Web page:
Laughlin remembered a moment when he and Schulte went to a Broadway play called Sister Act because Schulte knew an actress there who had attended Cor Jesu and performed in SLUH plays. While they were standing outside waiting to see some of the actors, one actor ran up and yelled, “Joe Schulte!” After reconnecting with him, the actor ran to the other cast members and then brought Laughlin and Schulte up to meet everyone, which included the technical caller of the play, who was a SLUH alum. Laughlin was just “standing there in awe of it all,” he said.
In all of his years at SLUH, Joe Schulte was characterized by many in one way: his cackling laugh.
“There was a spirit that was Mr. Schulte—that is Mr. Schulte. You know, we characterize it in his laugh, but that became iconic because it represented so much more than just that man cackling. You know, it was how he embraced everything in his life—it was with that optimism, with that passion, with that spirit of life that came out in that laughter,” said Hannick.
Many saw Schulte as one who spread joy to others, whether that be through his contributions to the fine arts, teaching at SLUH, or alumni gatherings. Schulte was known for being a presence that connected people—his connections with alumni that graduated so many years ago remained until the end of his life.
“Through Joe, our family became united,” said former president Paul Sheridan, S.J. “He was a common bridge to bring the whole family of SLUH together—through his stories, through his activities, with graduates, through activities each day after school.”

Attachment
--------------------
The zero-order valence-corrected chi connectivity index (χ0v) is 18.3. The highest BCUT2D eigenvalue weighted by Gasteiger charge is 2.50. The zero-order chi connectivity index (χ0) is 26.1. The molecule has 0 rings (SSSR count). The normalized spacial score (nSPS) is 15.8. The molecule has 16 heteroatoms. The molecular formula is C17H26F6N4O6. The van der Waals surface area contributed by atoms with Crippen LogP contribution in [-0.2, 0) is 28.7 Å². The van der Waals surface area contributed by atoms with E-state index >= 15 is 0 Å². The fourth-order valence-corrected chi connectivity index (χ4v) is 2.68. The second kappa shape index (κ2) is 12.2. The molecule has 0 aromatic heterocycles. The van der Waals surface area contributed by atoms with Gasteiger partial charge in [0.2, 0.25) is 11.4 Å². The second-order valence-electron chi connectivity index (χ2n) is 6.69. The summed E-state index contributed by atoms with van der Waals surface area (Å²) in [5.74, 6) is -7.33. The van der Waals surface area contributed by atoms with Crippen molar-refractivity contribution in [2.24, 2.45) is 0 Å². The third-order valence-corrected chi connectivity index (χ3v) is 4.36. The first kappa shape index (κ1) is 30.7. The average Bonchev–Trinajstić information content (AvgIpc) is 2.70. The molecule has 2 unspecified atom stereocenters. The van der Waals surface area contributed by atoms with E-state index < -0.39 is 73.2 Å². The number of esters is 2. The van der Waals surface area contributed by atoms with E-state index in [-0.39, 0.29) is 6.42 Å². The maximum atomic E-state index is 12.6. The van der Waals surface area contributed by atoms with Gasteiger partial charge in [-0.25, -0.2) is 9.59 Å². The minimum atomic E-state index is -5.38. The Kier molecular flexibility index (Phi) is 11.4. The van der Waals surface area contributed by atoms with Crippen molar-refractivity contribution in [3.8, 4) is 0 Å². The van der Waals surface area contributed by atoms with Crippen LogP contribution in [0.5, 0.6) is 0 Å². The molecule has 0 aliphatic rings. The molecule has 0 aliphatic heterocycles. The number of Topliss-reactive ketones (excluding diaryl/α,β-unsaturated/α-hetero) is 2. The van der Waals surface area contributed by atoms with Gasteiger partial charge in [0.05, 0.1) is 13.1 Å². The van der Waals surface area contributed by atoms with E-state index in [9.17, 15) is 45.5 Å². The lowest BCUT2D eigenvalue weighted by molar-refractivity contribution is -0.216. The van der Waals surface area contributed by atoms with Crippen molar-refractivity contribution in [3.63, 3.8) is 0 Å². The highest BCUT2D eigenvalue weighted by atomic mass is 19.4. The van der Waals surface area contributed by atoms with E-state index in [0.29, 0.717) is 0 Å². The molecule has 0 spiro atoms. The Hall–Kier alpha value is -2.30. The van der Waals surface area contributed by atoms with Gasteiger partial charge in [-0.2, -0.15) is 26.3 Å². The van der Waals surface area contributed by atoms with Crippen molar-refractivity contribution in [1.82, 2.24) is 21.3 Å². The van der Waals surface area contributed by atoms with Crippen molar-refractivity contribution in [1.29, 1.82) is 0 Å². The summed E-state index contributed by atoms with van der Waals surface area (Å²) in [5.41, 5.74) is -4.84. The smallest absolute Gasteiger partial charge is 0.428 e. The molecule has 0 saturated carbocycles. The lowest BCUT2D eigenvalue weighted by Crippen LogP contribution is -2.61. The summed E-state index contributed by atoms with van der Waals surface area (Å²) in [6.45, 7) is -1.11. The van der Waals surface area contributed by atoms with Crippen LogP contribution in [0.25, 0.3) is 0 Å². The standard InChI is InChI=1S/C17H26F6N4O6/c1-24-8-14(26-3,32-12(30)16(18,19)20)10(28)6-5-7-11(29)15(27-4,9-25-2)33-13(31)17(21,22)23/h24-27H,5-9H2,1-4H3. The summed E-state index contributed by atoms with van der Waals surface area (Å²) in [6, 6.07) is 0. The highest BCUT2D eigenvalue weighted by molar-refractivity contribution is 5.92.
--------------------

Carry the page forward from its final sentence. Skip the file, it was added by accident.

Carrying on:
Schulte also hung onto phrases that stuck with people: “Keep smiling” and “Relax and enjoy life” are two that reveal his optimism about the world and what SLUH is to others.
“His humor and his optimism—Mr. Schulte’s laugh is something known to many people, but I think it’s also a good metaphor for a way in which he was a positive person,” Laughlin said.
The laugh that characterized Schulte gave people a taste of the SLUH community: out of context, the laugh was a high-pitched cackle that many chuckled about, but in knowing who Schulte was and what he stood for, the laugh took a deeper meaning, as described by one of his closest companions at SLUH, Kathryn Whitaker.
“That laugh that everybody talks about—it’s tempting to characterize him with that laugh, and I’d hate for him to be reduced to kind of a silly, over-the-top laugh,” Whitaker said. “But thinking about it with more subtlety, it’s a laugh of joy. It’s such a giddy, high-toned laugh that seemed to symbolize just how much joy he had in life and being at St. Louis U. High because he didn’t want to be anywhere else.”